Four years after Opal Cowan helped Yelena capture the Warpers in Maria V. Snyder’s Study Series, she’s still dealing with the aftermath. She’s a student at the Keep, learning to be a magician, except she’s more of a one-trick wonder. Sure, that one trick — blowing magic into her glass sculptures in order to test for a person’s magic ability, and enabling magicians to communicate with each other — is pretty useful. But she keeps her distance from the others students, assuming they don’t want much to do with her.
Things change for her when she is called out to fix a problem with the Stormdance Clan on the coast: their glass orbs are breaking and killing some of the dancers while they are doing the dangerous task of taming storms. Opal, with all of her trust and confidence issues, is able to handle the problem, but that also opens up a Pandora’s box of issues, some of which are positive, but many just pick at the wounds Opal has been trying to heal.
Storm Glass is not as good a book as Snyder’s previous ones, but it’s not a bad book either. Opal has the potential, with all her (understandable) hesitation, to be completely and utterly annoying. However, Snyder pulls off the delicate balance between insecure and grating, giving Opal some interesting internal tension. The fact that Opal’s dealt with a lot, physically and psychologically, helps with that balance. As do her love interests. The romance in the book doesn’t have the chemistry that Valek and Yelena’s did in the Study series, but it has potential. Which is worth something in a book like this.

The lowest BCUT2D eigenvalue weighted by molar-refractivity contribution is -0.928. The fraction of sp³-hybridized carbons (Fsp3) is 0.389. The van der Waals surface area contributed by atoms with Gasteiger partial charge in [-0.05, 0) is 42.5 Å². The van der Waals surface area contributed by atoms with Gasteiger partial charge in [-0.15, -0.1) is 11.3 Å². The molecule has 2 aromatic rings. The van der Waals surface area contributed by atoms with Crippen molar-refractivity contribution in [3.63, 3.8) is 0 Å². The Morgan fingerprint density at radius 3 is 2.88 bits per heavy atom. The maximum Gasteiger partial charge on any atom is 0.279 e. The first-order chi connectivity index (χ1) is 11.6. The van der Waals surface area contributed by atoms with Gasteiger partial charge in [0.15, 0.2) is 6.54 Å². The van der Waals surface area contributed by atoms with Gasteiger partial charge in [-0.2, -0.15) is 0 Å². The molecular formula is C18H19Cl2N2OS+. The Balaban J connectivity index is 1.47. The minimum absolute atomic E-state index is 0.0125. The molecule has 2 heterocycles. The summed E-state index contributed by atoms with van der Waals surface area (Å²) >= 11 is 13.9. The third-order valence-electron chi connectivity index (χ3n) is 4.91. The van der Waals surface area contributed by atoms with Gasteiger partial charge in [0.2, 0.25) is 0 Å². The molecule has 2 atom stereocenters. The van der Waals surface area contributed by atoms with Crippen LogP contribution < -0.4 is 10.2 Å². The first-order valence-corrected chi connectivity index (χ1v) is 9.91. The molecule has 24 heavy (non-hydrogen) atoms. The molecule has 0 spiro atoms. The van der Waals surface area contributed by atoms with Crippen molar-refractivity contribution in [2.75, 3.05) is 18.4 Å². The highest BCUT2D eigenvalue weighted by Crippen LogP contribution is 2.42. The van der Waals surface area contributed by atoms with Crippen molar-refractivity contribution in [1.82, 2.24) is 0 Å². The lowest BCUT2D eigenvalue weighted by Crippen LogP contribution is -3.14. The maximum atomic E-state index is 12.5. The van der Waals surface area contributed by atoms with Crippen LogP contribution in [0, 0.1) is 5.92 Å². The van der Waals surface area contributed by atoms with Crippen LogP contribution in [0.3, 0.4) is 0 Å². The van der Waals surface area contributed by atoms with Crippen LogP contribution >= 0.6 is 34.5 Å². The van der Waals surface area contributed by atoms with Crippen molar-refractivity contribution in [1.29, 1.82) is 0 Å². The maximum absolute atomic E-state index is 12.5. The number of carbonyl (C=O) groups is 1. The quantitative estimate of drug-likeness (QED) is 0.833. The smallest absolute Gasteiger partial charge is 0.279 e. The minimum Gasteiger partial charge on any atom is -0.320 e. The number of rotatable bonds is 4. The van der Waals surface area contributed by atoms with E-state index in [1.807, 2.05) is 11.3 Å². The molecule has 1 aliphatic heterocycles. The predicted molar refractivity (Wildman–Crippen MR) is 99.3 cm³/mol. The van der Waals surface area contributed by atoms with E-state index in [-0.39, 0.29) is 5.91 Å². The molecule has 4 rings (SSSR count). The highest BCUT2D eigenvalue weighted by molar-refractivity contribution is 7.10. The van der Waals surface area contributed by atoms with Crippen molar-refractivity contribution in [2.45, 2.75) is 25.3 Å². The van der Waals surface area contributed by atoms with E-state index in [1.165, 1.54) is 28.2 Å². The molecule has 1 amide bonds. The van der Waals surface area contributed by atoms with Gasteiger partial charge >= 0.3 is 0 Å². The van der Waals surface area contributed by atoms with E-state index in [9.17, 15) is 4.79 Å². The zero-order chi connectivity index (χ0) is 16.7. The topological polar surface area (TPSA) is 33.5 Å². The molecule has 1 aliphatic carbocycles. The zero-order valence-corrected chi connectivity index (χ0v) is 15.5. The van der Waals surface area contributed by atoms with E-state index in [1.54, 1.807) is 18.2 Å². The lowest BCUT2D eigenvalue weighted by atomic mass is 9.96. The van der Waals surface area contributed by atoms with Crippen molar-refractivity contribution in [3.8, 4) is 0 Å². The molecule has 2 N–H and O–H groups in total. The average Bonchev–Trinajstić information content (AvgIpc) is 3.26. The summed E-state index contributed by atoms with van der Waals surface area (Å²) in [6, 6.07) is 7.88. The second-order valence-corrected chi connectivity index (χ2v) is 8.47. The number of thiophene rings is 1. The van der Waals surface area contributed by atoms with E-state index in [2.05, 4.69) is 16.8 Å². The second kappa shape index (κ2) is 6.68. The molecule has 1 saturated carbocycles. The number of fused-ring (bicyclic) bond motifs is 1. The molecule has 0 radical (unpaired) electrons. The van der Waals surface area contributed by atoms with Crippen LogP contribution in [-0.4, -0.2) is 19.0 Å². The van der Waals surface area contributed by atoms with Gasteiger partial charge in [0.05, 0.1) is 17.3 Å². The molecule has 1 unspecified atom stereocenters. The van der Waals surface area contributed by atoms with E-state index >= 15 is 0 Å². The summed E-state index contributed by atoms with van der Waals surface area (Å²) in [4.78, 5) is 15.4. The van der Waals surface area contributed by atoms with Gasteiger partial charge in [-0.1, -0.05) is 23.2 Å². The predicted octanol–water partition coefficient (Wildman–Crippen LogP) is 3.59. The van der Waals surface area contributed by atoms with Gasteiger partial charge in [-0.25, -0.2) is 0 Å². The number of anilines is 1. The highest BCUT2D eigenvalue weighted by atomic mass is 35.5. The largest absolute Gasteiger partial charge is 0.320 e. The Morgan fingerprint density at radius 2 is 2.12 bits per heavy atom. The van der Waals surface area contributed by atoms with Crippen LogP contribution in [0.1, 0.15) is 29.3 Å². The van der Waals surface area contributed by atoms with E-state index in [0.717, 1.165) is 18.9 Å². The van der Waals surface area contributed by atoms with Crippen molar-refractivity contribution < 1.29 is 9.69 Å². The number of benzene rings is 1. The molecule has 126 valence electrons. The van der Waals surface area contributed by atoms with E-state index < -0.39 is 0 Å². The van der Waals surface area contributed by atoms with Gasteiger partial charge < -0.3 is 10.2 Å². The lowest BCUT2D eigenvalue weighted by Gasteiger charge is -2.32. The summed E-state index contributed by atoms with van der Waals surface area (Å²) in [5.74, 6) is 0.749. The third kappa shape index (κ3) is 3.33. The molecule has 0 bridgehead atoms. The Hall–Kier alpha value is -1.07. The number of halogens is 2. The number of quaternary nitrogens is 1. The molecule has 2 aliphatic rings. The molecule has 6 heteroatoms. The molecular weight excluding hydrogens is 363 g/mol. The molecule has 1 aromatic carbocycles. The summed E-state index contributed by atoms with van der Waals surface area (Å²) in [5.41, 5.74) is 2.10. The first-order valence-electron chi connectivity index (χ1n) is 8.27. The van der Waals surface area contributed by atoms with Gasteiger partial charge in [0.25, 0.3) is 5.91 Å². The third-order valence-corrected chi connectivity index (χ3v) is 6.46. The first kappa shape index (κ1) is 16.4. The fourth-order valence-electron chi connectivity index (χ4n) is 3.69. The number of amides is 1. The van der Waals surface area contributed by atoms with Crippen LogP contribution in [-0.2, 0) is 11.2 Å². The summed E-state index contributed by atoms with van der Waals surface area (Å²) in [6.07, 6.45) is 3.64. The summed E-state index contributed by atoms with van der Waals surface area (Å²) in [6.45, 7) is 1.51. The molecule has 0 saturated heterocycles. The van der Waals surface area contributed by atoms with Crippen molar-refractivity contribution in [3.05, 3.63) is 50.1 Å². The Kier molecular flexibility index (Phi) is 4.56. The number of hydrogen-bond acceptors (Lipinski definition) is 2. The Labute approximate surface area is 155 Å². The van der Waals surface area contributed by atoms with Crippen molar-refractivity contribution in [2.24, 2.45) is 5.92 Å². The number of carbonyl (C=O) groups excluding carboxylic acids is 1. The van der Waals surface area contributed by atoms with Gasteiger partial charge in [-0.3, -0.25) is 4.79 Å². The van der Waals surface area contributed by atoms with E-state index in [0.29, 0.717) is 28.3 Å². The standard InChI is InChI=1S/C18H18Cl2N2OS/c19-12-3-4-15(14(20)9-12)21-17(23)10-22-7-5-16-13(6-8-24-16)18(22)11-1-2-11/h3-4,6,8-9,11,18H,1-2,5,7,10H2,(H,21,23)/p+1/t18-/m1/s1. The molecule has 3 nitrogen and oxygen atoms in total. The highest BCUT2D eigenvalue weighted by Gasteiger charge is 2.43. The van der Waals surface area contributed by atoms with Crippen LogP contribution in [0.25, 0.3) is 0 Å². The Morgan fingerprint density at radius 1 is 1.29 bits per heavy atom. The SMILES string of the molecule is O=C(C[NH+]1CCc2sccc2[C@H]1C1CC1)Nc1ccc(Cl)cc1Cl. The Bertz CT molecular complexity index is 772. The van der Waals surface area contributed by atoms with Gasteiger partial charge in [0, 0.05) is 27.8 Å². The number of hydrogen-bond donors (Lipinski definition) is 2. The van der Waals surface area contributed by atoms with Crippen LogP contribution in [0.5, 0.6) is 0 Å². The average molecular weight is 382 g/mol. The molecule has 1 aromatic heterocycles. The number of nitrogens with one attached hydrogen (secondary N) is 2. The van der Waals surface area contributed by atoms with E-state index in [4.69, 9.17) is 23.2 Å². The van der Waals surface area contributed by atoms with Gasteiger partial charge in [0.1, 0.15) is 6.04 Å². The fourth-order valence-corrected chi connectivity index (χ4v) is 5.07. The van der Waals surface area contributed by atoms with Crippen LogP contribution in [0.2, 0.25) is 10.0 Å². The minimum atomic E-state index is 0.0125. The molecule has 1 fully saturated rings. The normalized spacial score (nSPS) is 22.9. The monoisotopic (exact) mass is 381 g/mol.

The thing that carries this book, however, is the world that Snyder has created. It’s a complex and intriguing place, and Snyder builds upon the foundation she laid in the Study books. It’s full of magic and wonder, politics, treachery and violence, yet it’s not an inaccessible or complicated mythology. However, I would probably go as far as to say that if you haven’t read the Study series, this one might not make much sense. Snyder does go into some back history, but newbies might get lost. Even so, it’s a world worth visiting, if only to venture into Snyder’s imagination.
Overall, it’s a fun, fluffy read. Nothing too deep, but certainly engaging.
Rated: Mild, for mild swearing and implied sex